The pull-based supply chain is based on demand-driven techniques; the procurement, production and distribution are demand-driven rather than predicting. This system doesn’t always follow the make-to-order production. For example, Toyota Motors Manufacturing produces products yet do not religiously produce to order. They follow the supermarket model.
According to this model, limited inventory is kept and piled up as it is consumed. Talking about Toyota, Kanban cards are used to hint at the requirement of piling up inventory.
In this system, the demand is real and the company responds to the customer demands. It assists the company in producing the exact amount of products demanded by the clients.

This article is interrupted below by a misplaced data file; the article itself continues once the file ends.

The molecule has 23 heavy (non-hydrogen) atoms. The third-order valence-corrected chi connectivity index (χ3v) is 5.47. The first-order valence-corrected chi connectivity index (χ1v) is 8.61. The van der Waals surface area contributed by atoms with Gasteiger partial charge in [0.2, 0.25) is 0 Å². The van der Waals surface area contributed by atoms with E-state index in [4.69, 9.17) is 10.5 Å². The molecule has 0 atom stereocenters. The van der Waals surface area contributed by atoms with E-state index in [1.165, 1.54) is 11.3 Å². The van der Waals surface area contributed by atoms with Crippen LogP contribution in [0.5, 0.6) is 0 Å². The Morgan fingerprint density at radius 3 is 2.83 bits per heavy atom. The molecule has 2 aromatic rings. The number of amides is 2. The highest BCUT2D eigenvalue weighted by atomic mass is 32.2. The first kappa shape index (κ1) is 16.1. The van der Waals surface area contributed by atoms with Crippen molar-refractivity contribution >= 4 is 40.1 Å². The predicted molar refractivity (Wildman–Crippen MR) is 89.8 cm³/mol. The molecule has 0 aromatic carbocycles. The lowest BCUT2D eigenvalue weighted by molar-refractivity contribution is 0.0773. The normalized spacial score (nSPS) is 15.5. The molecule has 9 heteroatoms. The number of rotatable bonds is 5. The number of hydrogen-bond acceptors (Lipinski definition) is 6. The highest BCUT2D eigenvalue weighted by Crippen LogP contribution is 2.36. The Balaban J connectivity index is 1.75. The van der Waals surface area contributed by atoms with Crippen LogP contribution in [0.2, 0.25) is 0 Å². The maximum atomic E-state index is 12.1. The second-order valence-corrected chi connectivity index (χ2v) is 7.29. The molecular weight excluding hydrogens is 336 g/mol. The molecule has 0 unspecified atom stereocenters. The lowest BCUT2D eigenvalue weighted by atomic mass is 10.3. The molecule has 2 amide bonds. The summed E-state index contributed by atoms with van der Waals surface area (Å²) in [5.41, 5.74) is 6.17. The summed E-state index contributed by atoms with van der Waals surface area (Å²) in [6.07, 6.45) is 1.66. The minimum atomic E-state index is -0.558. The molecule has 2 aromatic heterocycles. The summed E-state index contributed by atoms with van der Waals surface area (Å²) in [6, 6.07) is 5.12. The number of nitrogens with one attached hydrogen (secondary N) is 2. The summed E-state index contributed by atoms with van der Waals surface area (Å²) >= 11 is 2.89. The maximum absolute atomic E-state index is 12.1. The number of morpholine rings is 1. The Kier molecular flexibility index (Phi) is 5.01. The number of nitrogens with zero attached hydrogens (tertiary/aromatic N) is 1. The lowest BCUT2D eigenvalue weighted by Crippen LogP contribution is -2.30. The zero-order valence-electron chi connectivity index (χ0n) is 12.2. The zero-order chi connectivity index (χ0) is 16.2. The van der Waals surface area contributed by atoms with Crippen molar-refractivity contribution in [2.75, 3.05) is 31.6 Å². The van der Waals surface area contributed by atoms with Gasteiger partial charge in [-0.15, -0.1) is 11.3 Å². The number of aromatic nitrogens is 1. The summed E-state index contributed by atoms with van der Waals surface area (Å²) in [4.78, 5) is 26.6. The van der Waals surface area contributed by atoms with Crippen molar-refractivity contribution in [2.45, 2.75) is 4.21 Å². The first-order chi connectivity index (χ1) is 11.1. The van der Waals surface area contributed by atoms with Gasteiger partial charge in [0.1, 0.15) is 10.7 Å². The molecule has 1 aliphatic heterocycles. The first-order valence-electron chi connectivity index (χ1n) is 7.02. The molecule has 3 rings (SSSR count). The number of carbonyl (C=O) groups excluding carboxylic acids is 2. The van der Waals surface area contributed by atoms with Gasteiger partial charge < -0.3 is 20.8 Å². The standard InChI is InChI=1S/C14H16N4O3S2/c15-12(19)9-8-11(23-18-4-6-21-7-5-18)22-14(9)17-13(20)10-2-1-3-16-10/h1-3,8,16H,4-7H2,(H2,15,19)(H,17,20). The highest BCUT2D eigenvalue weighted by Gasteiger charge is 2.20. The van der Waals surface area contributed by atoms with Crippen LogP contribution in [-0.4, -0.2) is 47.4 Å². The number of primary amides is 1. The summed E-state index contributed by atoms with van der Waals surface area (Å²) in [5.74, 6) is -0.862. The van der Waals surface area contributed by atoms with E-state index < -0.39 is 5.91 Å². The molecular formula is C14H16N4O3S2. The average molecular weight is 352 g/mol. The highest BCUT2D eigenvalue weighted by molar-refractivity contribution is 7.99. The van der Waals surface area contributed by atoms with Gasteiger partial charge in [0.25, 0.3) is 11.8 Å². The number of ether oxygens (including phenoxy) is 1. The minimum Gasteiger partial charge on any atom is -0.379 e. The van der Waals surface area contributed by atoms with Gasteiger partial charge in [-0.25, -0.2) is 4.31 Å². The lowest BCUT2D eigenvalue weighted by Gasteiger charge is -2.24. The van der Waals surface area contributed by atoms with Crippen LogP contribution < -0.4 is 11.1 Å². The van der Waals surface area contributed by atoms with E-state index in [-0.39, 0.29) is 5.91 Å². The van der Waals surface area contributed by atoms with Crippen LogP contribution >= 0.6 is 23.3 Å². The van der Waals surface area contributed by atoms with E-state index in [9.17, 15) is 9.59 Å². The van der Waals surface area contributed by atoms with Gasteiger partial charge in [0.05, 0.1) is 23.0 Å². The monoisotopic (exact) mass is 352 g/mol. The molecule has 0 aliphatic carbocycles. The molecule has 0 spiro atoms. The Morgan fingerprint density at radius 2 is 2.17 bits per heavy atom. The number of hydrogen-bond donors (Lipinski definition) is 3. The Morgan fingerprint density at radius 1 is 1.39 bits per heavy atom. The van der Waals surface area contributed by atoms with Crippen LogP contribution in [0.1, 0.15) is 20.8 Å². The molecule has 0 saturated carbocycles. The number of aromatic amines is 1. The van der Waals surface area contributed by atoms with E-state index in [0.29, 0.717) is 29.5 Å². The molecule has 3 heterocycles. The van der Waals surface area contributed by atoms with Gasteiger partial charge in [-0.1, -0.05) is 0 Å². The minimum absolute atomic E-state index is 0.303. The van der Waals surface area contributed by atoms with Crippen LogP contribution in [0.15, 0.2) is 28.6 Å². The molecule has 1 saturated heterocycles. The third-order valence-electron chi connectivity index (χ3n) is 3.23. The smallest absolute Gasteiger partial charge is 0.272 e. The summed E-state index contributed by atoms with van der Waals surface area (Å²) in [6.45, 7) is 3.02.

The major drawback of this system is that in case the demand exceeds than a number of products manufactured, then the company fails to meet the customer demand, which in turn leads to loss of opportunity cost.
Basically, in the pull system, the total time allotted for manufacturing of products is not sufficient. The production unit and distribution unit of the company rely on the demand. From this point of view, we can say that the company has a reactive supply chain.
Thus, it has fewer inventories as well as variability. It minimises the lead time in the complete process. The biggest drawback in pull-based supply chain integration is that it can’t minimise the price by ranking up the production and operations.